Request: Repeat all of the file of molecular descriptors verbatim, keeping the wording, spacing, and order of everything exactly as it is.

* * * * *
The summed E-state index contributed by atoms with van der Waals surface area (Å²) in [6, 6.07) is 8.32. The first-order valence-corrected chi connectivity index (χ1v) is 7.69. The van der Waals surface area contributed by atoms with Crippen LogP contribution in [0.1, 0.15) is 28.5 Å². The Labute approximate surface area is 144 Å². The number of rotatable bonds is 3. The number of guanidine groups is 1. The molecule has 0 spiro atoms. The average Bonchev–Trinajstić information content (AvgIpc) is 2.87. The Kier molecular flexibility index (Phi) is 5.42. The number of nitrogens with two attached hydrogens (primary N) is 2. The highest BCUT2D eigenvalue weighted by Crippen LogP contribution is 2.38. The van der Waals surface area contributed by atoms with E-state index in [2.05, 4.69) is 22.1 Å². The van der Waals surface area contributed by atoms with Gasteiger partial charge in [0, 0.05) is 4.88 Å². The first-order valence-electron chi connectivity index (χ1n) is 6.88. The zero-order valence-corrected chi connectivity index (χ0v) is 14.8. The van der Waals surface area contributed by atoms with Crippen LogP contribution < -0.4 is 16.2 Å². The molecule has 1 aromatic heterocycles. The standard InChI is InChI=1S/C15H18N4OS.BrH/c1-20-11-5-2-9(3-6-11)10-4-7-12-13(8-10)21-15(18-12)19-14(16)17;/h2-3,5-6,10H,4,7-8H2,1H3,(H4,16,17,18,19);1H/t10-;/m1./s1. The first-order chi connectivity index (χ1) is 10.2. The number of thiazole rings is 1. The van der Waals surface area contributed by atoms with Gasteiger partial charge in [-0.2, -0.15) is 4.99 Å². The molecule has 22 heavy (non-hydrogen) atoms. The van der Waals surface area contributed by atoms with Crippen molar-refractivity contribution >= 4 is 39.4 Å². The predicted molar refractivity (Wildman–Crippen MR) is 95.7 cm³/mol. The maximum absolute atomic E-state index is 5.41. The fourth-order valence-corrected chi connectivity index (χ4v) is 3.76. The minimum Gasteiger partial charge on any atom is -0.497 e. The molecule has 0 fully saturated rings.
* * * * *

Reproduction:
The summed E-state index contributed by atoms with van der Waals surface area (Å²) in [6, 6.07) is 8.32. The first-order valence-corrected chi connectivity index (χ1v) is 7.69. The van der Waals surface area contributed by atoms with Crippen LogP contribution in [0.1, 0.15) is 28.5 Å². The Labute approximate surface area is 144 Å². The number of rotatable bonds is 3. The number of guanidine groups is 1. The molecule has 0 spiro atoms. The average Bonchev–Trinajstić information content (AvgIpc) is 2.87. The Kier molecular flexibility index (Phi) is 5.42. The number of nitrogens with two attached hydrogens (primary N) is 2. The highest BCUT2D eigenvalue weighted by Crippen LogP contribution is 2.38. The van der Waals surface area contributed by atoms with E-state index in [2.05, 4.69) is 22.1 Å². The van der Waals surface area contributed by atoms with Gasteiger partial charge in [0, 0.05) is 4.88 Å². The first-order valence-electron chi connectivity index (χ1n) is 6.88. The zero-order valence-corrected chi connectivity index (χ0v) is 14.8. The van der Waals surface area contributed by atoms with Crippen LogP contribution < -0.4 is 16.2 Å². The molecule has 1 aromatic heterocycles. The standard InChI is InChI=1S/C15H18N4OS.BrH/c1-20-11-5-2-9(3-6-11)10-4-7-12-13(8-10)21-15(18-12)19-14(16)17;/h2-3,5-6,10H,4,7-8H2,1H3,(H4,16,17,18,19);1H/t10-;/m1./s1. The first-order chi connectivity index (χ1) is 10.2. The number of thiazole rings is 1. The van der Waals surface area contributed by atoms with Gasteiger partial charge in [-0.2, -0.15) is 4.99 Å². The molecule has 22 heavy (non-hydrogen) atoms. The van der Waals surface area contributed by atoms with Crippen molar-refractivity contribution >= 4 is 39.4 Å². The predicted molar refractivity (Wildman–Crippen MR) is 95.7 cm³/mol. The maximum absolute atomic E-state index is 5.41. The fourth-order valence-corrected chi connectivity index (χ4v) is 3.76. The minimum Gasteiger partial charge on any atom is -0.497 e. The molecule has 0 fully saturated rings.